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Multipart Uploads

Uploading from from an HTTP client is done via POST requests; Sloop::Client includes several methods (readPost() and simplePost()) for dealing with raw POST data.

In a web context, however, uploads are often structured using the "multipart/form-data" media type defined in RFC 2388 (there is also "chunked" encoding for data of initially indeterminate length, but web clients will not do this; you may encounter it with Sloop::Other connections to HTTP servers). This includes, for example, file uploads via HTML forms.

Such uploads may involve multiple discrete pieces of data (hence, "multipart"). If you create an HTML form with the enctype set to multipart/form-data, you must have a corresponding handler to deal with it. This is the purpose of Sloop::Multipart.

my $handler = sub {
    my $client = shift;
    my $len = $client->{request}->header('content-length');

    my $multipart = Sloop::Multipart->new (

    $client->readPost (
        sub {
            my $status = shift;
            return if $status == -1;

        # Add data to be processed.
            if ($multipart->process (
            ) == -1) {
                $client->err_log("Upload failed: ".$multipart->{error});

        # Deal with the upload when finished.
            if ($status) {
                foreach (@{$multipart->{parts}}) {
                # These are Sloop::Multipart::Data objects.
                    $_->placeFile (
                $client->reply(\"Upload complete!");
        }, $len

The reason to use $client->readPost() here instead of simplePost() is that POST data is normally read into memory. This is probably not desirable with file uploads, so rather than wait for the entire thing to be completed, we take each chunk as it is received and feed it to the Sloop::Multipart object, which stores it in a temp file until we decide what to do.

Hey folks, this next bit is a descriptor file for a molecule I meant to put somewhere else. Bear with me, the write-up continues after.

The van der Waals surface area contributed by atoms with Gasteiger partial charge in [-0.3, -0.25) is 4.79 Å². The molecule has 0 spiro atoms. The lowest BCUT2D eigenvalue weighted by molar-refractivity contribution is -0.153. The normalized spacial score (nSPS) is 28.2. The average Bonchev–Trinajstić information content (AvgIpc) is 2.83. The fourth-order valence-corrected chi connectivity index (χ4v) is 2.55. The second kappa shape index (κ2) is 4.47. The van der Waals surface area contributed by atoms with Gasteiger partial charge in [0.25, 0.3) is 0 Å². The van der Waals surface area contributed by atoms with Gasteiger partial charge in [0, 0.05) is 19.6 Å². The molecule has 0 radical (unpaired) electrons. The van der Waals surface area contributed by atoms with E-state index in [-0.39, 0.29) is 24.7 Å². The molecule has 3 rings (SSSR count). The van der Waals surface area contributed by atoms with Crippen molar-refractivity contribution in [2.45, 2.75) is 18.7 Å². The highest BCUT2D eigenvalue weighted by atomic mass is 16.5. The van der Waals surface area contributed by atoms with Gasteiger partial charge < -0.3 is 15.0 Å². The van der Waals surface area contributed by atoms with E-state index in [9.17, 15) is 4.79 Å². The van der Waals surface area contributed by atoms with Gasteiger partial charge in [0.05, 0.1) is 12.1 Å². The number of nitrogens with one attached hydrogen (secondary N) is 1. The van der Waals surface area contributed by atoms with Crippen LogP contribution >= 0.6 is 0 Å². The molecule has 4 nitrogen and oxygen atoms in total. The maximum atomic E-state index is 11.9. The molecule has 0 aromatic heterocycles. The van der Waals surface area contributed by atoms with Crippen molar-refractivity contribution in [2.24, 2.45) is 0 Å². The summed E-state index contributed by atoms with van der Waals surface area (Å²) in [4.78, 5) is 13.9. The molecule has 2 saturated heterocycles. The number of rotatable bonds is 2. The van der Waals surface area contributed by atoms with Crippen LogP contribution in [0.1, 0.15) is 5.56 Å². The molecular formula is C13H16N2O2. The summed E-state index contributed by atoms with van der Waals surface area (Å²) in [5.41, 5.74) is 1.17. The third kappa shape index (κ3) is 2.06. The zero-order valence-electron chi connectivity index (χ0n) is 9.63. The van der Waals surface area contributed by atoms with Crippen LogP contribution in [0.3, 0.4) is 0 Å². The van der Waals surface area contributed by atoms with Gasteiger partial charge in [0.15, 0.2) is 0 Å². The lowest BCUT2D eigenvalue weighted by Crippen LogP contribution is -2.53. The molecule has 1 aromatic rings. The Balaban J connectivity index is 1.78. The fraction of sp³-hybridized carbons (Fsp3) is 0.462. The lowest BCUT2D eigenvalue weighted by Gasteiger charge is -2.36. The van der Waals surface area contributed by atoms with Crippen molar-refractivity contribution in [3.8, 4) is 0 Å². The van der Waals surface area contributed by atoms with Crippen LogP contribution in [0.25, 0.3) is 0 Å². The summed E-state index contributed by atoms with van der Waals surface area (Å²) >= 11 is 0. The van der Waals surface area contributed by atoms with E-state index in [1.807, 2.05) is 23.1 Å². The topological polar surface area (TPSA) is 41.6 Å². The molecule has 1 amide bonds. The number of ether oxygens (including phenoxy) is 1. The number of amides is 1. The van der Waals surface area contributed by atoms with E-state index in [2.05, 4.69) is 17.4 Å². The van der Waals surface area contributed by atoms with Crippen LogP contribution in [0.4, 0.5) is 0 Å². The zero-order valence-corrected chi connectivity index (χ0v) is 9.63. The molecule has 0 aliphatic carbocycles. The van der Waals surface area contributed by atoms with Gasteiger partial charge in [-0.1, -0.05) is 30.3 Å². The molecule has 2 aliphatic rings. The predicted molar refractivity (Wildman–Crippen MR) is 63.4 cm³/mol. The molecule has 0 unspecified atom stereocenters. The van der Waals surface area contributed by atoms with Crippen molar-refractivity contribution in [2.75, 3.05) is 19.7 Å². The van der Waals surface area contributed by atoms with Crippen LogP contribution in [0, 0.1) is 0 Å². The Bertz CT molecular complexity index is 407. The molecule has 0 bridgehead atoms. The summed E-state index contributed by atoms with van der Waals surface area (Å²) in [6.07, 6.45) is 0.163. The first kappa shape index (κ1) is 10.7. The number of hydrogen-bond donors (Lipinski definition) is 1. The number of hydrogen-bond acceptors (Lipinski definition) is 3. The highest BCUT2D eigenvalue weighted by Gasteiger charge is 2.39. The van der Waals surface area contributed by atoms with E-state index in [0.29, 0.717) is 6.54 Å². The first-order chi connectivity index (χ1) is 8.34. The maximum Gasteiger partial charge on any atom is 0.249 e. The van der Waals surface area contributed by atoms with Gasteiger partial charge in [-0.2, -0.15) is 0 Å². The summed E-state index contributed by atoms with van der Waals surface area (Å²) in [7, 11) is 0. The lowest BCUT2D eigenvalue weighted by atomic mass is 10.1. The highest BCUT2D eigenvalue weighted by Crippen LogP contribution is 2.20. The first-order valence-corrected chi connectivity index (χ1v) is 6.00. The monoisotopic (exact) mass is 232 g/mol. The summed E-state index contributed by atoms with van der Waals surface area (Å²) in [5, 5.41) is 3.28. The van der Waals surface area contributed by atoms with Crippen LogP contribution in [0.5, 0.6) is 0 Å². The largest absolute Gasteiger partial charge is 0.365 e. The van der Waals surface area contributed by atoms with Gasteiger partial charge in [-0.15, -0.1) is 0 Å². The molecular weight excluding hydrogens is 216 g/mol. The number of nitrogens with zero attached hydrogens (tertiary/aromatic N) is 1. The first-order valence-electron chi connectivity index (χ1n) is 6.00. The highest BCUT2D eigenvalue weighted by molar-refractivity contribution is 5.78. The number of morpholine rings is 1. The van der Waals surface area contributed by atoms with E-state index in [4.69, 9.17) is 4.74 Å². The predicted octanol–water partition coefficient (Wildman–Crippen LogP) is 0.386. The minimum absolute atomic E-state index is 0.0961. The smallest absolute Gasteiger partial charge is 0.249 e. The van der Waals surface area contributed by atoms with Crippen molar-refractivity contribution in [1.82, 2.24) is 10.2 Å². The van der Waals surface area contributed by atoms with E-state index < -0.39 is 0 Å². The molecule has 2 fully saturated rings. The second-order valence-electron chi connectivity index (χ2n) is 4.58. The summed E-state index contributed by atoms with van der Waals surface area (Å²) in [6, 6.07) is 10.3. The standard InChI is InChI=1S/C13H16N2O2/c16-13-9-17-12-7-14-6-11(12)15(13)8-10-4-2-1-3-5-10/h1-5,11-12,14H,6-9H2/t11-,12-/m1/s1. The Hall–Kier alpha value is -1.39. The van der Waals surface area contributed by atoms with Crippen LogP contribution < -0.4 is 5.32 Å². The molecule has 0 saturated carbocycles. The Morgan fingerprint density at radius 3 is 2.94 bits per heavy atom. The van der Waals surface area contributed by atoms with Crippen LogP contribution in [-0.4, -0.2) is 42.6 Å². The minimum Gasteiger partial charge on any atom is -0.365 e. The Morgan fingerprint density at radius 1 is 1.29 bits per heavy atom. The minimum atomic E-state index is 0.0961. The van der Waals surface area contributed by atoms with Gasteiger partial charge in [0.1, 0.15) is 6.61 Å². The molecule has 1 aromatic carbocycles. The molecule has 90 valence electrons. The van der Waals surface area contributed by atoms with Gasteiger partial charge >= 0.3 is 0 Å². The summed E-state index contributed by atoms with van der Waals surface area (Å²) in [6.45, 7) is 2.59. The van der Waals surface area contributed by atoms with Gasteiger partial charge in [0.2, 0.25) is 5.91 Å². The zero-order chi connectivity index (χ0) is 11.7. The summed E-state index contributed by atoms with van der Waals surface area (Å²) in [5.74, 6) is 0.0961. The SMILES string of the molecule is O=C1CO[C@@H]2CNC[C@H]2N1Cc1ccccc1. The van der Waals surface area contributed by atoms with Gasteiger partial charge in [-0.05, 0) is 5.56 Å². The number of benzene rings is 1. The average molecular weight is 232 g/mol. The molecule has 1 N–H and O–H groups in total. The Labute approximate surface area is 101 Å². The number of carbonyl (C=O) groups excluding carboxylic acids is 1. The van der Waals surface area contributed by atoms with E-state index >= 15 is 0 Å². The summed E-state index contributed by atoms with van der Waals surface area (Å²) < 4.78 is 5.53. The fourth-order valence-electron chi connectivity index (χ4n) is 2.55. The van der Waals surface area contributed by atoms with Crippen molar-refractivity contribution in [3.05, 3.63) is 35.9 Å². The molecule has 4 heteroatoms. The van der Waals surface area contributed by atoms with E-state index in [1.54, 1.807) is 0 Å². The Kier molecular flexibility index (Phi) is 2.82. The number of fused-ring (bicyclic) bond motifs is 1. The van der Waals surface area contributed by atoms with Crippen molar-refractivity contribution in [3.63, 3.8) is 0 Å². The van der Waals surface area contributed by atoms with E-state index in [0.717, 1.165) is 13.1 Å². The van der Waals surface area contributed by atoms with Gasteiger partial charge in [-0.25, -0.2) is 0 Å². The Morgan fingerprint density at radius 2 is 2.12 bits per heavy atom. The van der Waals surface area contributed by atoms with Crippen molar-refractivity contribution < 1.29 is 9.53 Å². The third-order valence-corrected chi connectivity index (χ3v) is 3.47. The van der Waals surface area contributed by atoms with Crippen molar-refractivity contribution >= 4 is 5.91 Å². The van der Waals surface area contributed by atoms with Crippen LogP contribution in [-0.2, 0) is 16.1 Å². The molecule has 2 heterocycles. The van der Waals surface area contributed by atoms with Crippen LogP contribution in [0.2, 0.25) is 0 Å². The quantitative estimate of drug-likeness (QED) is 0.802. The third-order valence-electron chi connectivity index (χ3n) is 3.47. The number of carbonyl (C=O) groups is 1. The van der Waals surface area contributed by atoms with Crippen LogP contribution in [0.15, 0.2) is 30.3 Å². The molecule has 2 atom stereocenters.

Here's a breakdown of what this handler does:

  1. Create a Sloop::Multipart object using /opt/sloop/tmp/ for temporary storage.

  2. Read in the upload as it arrives. The server's max_recv setting helps to ensure no one read will use an excessive amount of memory.

  3. When the upload is complete, copy each part received into a file and reply to the client. The individual parts correspond to individual <input> tags from the HTML form.

In practise, a form may contain various different kinds of inputs, not all of which are files. In this case, you can sort them out based on $part->{name}, which corresponds to the name attribute of the input. However, even in that case, you likely want to confirm something is what you think it is, in order to prevent errors from malicious or incorrect requests. For example, in the handler above, if a part is actually not a file, $part->filename will return undef, and we will get a warning for "Use of uninitialized value in concatenation".

For short non-file fields, you can double check the length with $part->size and then access it via $part->getContent. These parts are still temporarily stored in a file. While you can create a Multipart object which uses memory alone, you presumably then want to delimit the total possible length (the second arg to the constructor). You can't decide some parts will go to disk and some won't. Although this may seem silly, there's a good reason for it: if the total length is delimited to include a possibly large file which you want saved to disk, but you want other parts placed in memory, a malicious/incorrect request may use an inappropriate portion of the total length in one of the in-memory fields.